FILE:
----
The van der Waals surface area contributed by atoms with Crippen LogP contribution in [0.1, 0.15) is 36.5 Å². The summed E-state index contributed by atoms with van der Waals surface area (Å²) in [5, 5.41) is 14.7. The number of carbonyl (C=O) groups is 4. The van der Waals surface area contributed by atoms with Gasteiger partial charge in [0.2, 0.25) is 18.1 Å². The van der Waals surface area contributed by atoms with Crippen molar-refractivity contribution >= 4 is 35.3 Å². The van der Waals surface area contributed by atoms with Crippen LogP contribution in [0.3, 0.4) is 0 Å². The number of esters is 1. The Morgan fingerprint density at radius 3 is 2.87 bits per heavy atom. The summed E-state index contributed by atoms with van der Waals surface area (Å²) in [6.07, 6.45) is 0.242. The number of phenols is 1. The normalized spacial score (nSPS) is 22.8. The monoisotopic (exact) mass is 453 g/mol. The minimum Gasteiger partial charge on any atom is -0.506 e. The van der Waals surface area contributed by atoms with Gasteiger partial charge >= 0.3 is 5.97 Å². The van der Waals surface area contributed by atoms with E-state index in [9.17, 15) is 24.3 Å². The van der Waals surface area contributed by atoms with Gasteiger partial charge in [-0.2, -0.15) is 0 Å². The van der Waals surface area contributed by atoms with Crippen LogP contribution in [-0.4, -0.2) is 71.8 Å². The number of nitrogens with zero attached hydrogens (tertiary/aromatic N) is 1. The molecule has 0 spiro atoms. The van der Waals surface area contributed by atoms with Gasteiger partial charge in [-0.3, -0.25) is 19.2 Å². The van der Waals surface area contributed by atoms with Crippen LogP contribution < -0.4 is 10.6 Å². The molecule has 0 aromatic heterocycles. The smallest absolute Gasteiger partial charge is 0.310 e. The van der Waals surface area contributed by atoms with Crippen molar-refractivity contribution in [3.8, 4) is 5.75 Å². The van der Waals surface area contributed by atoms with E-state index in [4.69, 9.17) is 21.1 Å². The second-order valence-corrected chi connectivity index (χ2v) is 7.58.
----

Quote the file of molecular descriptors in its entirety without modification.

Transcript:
The van der Waals surface area contributed by atoms with Crippen LogP contribution in [0.1, 0.15) is 36.5 Å². The summed E-state index contributed by atoms with van der Waals surface area (Å²) in [5, 5.41) is 14.7. The number of carbonyl (C=O) groups is 4. The van der Waals surface area contributed by atoms with Gasteiger partial charge in [0.2, 0.25) is 18.1 Å². The van der Waals surface area contributed by atoms with Crippen molar-refractivity contribution >= 4 is 35.3 Å². The van der Waals surface area contributed by atoms with Crippen LogP contribution in [0.3, 0.4) is 0 Å². The number of esters is 1. The Morgan fingerprint density at radius 3 is 2.87 bits per heavy atom. The summed E-state index contributed by atoms with van der Waals surface area (Å²) in [6.07, 6.45) is 0.242. The number of phenols is 1. The normalized spacial score (nSPS) is 22.8. The monoisotopic (exact) mass is 453 g/mol. The minimum Gasteiger partial charge on any atom is -0.506 e. The van der Waals surface area contributed by atoms with Gasteiger partial charge >= 0.3 is 5.97 Å². The van der Waals surface area contributed by atoms with E-state index in [9.17, 15) is 24.3 Å². The van der Waals surface area contributed by atoms with Gasteiger partial charge in [-0.2, -0.15) is 0 Å². The van der Waals surface area contributed by atoms with Crippen LogP contribution in [-0.4, -0.2) is 71.8 Å². The number of nitrogens with zero attached hydrogens (tertiary/aromatic N) is 1. The molecule has 0 spiro atoms. The van der Waals surface area contributed by atoms with Gasteiger partial charge in [-0.3, -0.25) is 19.2 Å². The van der Waals surface area contributed by atoms with Crippen LogP contribution < -0.4 is 10.6 Å². The molecule has 0 aromatic heterocycles. The smallest absolute Gasteiger partial charge is 0.310 e. The van der Waals surface area contributed by atoms with Crippen molar-refractivity contribution in [3.8, 4) is 5.75 Å². The van der Waals surface area contributed by atoms with E-state index in [4.69, 9.17) is 21.1 Å². The second-order valence-corrected chi connectivity index (χ2v) is 7.58.